Hello:  Thank you so much for the post and that is wonderful that your son doesn't need an IEP and is doing so well!  I would really appreciate any activities you wouldn't mind sharing with me to help him.  I will read about sensory integration disorder and will discuss with his case manager at our meeting on the 14th.  Someone at my job said to me today about some links they heard about kids that never crawled having learning/reading issues.  I thought that was interesting if it is true.  Thank you!

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973741_tn?1342346373
Yes, I have learned many things over the last few years that are very interesting regarding development.  Crawling is actually harder than walking!  Who knew?  One thing that they often do for kids that didn't crawl is go back and play games with them in which they have to crawl.  It is very good for the nervous system.  They have to have to hold their body weight up with their core muscles which is part of the "heavy work" that helps the nervous system stay calm.  So, maybe get some cars or trains or trucks and have him on all fours crawling around pushing them.  You play with him too (ah, we mom's get our exercise, don't we?).  

You can also try to have tummy time with him.  When he is playing something--------  have him lay on his stomach.  Don't know if he likes this or not but my son hated it.  I'd put a pillow under his belly/chest to make it easier at first.  Again, this involves core muscles.  

A good website for sensory is simply named "Sensory Processing Disorder/ spd".  Google that and you should get to the website.  I think it does a nice job of going through all the different parts of sensory.  But most importantly----------- when there or google in general "sensory processing/ integration disorder and heavy work".  You'll get lists of things that are known to calm the nervous system.  Whether he has sensory or adhd--------  they are really helpful.  Michael Phelps has adhd and found swimming soothing to his nervous system-----------  obviously he did a LOT of it!  I've had my boy in pools several times a week for years.  It provides both hard muscle work and resistence, making it an excellent calming activity.  Jumping on anything is great.  If you have access to a trampoline, great.  We got one of those little mini ones and my son would bounce away on it.  Before school this is good because it wakes up the nervous system and calms it at the same time.  My boy use to jump for at least 5 minutes before school.  You can even put a mattress on the floor and have him jump on that.  When at the park, pay attention to what he does and try to get him to do some muscle work.  Climbing up an play structure walls is excellent.  Hanging on monkey bars is great---------  even just straight down hanging for a few seconds at first is calming.  Swinging is a go to calming activity (I'm sure you've seen a lot of little ones fall asleep doing it!).  We have hills around us.  I have my son roll down them and then run up.  I make it fun by playing chase games with him or calling it the Olympic Challenges.  So make it all into a game.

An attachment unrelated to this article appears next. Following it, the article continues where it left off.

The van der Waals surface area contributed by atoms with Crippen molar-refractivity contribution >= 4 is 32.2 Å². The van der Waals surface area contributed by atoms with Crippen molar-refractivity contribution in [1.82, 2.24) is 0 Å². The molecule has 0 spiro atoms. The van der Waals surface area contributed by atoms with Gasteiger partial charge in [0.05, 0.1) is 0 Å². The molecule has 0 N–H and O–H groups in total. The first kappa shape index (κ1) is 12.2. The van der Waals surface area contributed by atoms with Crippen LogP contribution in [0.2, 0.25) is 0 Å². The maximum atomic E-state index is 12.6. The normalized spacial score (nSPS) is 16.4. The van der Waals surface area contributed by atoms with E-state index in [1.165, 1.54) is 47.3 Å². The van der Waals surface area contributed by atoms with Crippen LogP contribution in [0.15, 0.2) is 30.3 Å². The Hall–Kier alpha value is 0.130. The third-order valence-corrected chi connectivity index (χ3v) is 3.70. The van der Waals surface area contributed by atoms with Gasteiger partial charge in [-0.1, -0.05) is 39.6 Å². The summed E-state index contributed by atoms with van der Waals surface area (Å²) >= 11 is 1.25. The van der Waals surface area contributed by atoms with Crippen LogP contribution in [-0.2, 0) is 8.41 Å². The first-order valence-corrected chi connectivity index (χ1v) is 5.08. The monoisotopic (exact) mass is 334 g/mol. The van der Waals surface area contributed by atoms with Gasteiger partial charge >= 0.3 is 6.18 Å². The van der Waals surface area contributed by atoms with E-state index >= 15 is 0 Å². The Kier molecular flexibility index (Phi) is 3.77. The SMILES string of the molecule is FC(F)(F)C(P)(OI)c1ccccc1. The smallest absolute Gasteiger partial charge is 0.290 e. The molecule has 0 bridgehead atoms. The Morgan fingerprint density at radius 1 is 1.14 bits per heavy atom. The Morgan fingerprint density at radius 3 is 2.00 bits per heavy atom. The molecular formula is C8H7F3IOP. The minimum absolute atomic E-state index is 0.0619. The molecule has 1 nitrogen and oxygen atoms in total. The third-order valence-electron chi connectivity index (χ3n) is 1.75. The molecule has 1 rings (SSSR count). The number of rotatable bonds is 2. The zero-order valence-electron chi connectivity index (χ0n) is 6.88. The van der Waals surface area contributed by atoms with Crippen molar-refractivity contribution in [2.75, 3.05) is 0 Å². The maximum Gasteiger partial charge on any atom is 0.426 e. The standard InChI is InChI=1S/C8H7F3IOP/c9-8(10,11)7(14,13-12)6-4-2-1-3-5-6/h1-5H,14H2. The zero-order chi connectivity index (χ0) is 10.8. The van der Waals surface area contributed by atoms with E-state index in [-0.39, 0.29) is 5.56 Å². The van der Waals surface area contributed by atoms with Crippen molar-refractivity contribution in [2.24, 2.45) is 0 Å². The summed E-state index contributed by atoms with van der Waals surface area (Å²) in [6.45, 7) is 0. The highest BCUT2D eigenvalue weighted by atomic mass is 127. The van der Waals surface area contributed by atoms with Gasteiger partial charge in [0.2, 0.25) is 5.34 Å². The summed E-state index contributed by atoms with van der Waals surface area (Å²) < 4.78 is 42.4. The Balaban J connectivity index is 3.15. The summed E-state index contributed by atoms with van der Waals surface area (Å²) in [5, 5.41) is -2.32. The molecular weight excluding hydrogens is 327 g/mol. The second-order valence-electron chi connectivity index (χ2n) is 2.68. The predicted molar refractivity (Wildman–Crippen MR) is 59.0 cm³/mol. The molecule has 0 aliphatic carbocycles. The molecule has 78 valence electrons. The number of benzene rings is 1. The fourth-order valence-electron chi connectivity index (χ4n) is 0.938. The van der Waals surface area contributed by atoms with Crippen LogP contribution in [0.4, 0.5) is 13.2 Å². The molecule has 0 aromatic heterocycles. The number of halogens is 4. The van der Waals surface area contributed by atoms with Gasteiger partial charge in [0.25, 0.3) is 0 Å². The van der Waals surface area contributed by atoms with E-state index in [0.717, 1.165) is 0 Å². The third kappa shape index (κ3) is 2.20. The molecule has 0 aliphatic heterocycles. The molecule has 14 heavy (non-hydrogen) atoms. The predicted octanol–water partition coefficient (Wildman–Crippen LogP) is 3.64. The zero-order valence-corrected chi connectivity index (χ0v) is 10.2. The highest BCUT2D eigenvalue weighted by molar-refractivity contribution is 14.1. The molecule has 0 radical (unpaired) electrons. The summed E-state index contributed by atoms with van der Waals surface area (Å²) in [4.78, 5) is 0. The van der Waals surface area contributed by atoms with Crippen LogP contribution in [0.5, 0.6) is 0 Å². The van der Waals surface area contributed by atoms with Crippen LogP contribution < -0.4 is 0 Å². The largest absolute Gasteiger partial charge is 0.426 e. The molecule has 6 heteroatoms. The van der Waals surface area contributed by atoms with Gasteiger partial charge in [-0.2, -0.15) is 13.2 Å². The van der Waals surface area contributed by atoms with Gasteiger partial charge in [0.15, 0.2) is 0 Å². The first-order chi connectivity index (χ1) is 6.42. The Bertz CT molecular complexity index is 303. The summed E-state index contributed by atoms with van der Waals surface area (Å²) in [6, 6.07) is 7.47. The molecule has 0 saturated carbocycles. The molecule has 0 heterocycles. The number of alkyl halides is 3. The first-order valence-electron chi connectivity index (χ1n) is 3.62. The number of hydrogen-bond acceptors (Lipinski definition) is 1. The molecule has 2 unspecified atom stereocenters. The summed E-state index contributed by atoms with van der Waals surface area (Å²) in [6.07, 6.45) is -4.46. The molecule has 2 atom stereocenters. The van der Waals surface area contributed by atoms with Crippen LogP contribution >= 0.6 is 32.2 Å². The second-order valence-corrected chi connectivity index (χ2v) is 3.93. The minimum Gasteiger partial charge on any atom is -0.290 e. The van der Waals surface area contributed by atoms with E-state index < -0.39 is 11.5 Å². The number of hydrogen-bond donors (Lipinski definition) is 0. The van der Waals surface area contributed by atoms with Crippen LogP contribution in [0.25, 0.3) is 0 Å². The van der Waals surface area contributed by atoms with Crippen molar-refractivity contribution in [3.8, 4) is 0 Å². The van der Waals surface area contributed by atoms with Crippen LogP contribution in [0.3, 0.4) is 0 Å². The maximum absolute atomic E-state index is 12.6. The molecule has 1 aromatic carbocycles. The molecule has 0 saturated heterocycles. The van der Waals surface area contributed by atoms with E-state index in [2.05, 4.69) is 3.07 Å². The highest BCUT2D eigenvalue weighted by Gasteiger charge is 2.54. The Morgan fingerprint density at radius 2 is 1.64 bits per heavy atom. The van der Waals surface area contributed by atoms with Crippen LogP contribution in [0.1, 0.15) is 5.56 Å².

Oral soothing is excellent as well.  Old fashion bubble blowing is great.  Have him drink something thick through a straw----- apple sauce, milkshake, thick smoothie.  Chew a thick piece of gum.  Play a game of blowing a cotton ball across the table with a straw cut in half.

He'd probably love an obstacle course.  Have in it things like crawling under a table, jumping over some pillows, etc.  Make it one that works out the nervous system.  

Learning issues do often come with adhd/sensory/etc.  But not always.  My son has not shown any signs of a learning or reading issue.  He reads above his grade level and had a 'perfect' report card--------- meaning he got the highest marks in every category.  I don't say that to brag but to say that IQ and developmental delays do not always go hand in hand.  So you do not have to assume that your son will have issues in this area.  And with adhd/add it is often difficult to figure out if it is a learning disability or the focus issue itself that causes the problem.  Ha--------- my son is just going into 2nd grade and it is amazing how serious academics get right from the start!  Enjoy your LITTLE guy!

So, I'm happy to provide more activities----------  look at that site and see what you think!